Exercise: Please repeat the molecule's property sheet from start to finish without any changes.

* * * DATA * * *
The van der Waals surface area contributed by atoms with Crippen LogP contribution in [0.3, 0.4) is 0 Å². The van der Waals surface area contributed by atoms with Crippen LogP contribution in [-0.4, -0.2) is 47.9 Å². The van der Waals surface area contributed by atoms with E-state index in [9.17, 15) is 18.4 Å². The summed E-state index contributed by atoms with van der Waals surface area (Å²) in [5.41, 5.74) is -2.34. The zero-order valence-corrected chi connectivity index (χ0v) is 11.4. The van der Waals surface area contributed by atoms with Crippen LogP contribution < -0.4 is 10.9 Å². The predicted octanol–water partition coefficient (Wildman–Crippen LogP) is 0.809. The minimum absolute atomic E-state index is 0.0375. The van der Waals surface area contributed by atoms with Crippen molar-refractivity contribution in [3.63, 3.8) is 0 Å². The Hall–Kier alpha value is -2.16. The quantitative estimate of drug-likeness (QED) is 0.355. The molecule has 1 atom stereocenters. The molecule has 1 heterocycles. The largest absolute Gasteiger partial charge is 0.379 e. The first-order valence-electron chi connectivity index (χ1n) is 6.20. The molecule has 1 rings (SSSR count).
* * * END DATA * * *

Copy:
The van der Waals surface area contributed by atoms with Crippen LogP contribution in [0.3, 0.4) is 0 Å². The van der Waals surface area contributed by atoms with Crippen LogP contribution in [-0.4, -0.2) is 47.9 Å². The van der Waals surface area contributed by atoms with E-state index in [9.17, 15) is 18.4 Å². The summed E-state index contributed by atoms with van der Waals surface area (Å²) in [5.41, 5.74) is -2.34. The zero-order valence-corrected chi connectivity index (χ0v) is 11.4. The van der Waals surface area contributed by atoms with Crippen LogP contribution < -0.4 is 10.9 Å². The predicted octanol–water partition coefficient (Wildman–Crippen LogP) is 0.809. The minimum absolute atomic E-state index is 0.0375. The van der Waals surface area contributed by atoms with Crippen molar-refractivity contribution in [3.63, 3.8) is 0 Å². The Hall–Kier alpha value is -2.16. The quantitative estimate of drug-likeness (QED) is 0.355. The molecule has 1 atom stereocenters. The molecule has 1 heterocycles. The largest absolute Gasteiger partial charge is 0.379 e. The first-order valence-electron chi connectivity index (χ1n) is 6.20. The molecule has 1 rings (SSSR count).